Saturday, September 17, 2011

St. Robert Bellarmine and the English Reformation

Today's saint has connections to England and the aftermath of the English Reformation. First, his book addressing Protestant teaching and doctrine, The Controversies, based on lectures he gave at the Roman College, proved so effective that Queen Elizabeth I banned its publication and distribution in England.

Robert Bellarmine conducted disputations with James I of England and one of the king's favorite Anglican bishops, Lancelot Andrewes. Bellarmine did not support James I's doctrine of the Divine Right of Kings, arguing that the true source of political power was indeed from God, but that the power of the king or magistrate depended on the consent of the people and that, indeed, the people may withdraw their consent and change the form of government. This scholar even argues that Bellarmine's disputations with King James I provided Thomas Jefferson with some of the terminology of the Declaration of Independence.

For example:

Equality of man

Declaration of Independence: “All men are created equal; they are endowed by their Creator with certain inalienable rights.”

Bellarmine: “All men are equal, not in wisdom or grace, but in the essence and nature of mankind” (“De Laicis,” c.7) “There is no reason why among equals one should rule rather than another” (ibid.). “Let rulers remember that they preside over men who are of the same nature as they themselves.” (“De Officus Princ.” c. 22). “Political right is immediately from God and necessarily inherent in the nature of man” (“De Laicis,” c. 6, note 1).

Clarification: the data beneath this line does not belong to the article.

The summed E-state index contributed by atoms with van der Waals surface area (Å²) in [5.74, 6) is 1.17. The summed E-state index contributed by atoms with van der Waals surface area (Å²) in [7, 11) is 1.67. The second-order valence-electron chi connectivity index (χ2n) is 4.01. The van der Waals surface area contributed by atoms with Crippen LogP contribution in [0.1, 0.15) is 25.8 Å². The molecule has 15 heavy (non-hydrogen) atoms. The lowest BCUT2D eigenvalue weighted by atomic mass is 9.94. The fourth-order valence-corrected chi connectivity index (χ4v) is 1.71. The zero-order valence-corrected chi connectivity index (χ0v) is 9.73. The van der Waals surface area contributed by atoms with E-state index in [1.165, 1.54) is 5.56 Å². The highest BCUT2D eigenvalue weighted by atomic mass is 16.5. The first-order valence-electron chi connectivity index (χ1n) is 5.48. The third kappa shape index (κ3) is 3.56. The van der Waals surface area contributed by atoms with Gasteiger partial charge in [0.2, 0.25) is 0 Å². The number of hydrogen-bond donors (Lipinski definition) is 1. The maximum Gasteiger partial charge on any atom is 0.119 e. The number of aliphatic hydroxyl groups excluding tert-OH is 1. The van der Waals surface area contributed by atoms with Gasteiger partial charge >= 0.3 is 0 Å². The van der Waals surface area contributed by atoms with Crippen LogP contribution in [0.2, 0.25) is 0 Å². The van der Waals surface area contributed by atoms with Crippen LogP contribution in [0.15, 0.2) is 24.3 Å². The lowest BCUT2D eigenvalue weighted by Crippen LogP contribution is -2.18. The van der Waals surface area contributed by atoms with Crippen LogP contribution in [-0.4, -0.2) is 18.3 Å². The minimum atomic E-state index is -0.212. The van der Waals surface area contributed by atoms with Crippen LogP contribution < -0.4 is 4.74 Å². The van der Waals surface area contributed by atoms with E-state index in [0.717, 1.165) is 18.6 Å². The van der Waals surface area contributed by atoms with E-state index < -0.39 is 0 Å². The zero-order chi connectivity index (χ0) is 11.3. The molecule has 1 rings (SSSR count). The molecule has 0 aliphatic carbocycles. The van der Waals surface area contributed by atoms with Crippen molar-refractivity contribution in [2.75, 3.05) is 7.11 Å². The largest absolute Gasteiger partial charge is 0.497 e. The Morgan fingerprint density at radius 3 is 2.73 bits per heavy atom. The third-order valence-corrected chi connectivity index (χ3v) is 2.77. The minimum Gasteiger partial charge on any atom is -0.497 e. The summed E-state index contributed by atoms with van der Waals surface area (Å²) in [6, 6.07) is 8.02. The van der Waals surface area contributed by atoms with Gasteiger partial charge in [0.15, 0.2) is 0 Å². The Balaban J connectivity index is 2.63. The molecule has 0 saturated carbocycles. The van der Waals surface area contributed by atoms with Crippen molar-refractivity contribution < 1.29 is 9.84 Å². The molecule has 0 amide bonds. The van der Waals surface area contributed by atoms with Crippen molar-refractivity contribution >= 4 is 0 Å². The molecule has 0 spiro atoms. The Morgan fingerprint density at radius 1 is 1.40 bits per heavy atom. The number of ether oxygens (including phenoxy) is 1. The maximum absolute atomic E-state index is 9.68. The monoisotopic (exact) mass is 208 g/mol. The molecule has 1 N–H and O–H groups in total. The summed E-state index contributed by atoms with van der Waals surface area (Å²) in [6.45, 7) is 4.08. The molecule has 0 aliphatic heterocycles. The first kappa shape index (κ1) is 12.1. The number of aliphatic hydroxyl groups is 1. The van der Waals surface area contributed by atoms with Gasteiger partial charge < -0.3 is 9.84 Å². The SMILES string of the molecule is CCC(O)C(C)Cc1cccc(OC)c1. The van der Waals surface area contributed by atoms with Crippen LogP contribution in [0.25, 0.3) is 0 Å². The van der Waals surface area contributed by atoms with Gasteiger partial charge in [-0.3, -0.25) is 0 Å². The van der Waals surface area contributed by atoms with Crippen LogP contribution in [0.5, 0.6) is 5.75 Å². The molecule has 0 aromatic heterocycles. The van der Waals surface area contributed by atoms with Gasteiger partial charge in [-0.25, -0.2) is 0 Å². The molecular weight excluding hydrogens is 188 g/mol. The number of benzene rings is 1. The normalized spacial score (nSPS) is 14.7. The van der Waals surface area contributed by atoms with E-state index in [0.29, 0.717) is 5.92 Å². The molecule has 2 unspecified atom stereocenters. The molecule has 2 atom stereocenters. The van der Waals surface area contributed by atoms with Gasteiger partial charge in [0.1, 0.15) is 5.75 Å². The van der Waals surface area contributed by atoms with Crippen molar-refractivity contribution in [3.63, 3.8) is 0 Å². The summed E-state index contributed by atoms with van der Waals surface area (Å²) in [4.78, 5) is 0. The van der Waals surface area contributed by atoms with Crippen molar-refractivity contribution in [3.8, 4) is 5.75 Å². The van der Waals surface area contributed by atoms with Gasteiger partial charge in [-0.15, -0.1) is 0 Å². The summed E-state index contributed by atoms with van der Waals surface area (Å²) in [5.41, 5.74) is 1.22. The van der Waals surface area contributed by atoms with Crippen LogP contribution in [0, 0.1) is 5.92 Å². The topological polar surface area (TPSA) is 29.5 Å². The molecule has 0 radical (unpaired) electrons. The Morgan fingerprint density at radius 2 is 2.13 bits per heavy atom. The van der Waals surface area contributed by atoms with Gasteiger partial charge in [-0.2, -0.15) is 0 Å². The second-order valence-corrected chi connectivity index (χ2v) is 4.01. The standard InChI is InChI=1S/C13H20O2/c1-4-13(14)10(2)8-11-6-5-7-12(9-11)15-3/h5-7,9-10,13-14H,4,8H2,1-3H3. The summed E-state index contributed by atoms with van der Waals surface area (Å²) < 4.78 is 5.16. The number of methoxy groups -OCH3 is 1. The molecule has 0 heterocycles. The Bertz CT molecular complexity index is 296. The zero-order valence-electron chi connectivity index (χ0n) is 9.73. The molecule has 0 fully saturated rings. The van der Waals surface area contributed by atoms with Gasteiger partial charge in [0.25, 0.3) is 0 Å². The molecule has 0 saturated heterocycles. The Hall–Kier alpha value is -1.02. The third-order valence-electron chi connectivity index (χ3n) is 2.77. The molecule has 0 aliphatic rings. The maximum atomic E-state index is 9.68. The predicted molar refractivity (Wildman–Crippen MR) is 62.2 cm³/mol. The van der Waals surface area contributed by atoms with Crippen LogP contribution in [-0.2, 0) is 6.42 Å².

The source of power

Declaration of Independence: “Governments are instituted among men, deriving their just powers from the consent of the governed.”

Bellarmine: “It depends upon the consent of the multitude to constitute over itself a king, consul, or other magistrate. This power is, indeed, from God, but vested in a particular ruler by the counsel and election of men” (“De Laicis, c. 6, notes 4 and 5). “The people themselves immediately and directly hold the political power” (“De Clericis,” c. 7).

The late great Fr. Hardon provides this overview of Bellarmine's life and works. He died on September 17, 1621 and was proclaimed a Doctor of the Church on the same date in 1931. The Art of Dying Well is certainly one of those works that contributed to his being named a Doctor of the Church.

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